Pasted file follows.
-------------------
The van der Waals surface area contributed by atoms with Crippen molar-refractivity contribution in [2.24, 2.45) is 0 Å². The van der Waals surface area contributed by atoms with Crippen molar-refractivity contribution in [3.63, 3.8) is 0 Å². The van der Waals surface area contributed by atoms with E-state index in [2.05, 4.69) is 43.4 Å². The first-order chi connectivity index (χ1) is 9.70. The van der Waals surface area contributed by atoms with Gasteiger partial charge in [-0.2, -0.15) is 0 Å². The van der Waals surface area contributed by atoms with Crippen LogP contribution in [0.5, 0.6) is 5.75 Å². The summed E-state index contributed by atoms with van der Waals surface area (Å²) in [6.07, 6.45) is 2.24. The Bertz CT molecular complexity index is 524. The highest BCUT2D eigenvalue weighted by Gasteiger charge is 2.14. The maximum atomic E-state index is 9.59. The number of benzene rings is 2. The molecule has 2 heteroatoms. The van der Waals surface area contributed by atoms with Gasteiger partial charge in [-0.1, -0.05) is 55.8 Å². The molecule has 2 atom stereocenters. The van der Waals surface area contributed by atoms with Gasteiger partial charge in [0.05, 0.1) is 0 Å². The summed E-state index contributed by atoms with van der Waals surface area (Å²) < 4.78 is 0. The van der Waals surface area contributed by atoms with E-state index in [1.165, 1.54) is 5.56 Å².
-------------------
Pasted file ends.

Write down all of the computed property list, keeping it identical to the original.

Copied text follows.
The van der Waals surface area contributed by atoms with Crippen molar-refractivity contribution in [2.24, 2.45) is 0 Å². The van der Waals surface area contributed by atoms with Crippen molar-refractivity contribution in [3.63, 3.8) is 0 Å². The van der Waals surface area contributed by atoms with E-state index in [2.05, 4.69) is 43.4 Å². The first-order chi connectivity index (χ1) is 9.70. The van der Waals surface area contributed by atoms with Gasteiger partial charge in [-0.2, -0.15) is 0 Å². The van der Waals surface area contributed by atoms with Crippen LogP contribution in [0.5, 0.6) is 5.75 Å². The summed E-state index contributed by atoms with van der Waals surface area (Å²) in [6.07, 6.45) is 2.24. The Bertz CT molecular complexity index is 524. The highest BCUT2D eigenvalue weighted by Gasteiger charge is 2.14. The maximum atomic E-state index is 9.59. The number of benzene rings is 2. The molecule has 2 heteroatoms. The van der Waals surface area contributed by atoms with Gasteiger partial charge in [-0.1, -0.05) is 55.8 Å². The molecule has 2 atom stereocenters. The van der Waals surface area contributed by atoms with Gasteiger partial charge in [0.05, 0.1) is 0 Å². The summed E-state index contributed by atoms with van der Waals surface area (Å²) < 4.78 is 0. The van der Waals surface area contributed by atoms with E-state index in [1.165, 1.54) is 5.56 Å².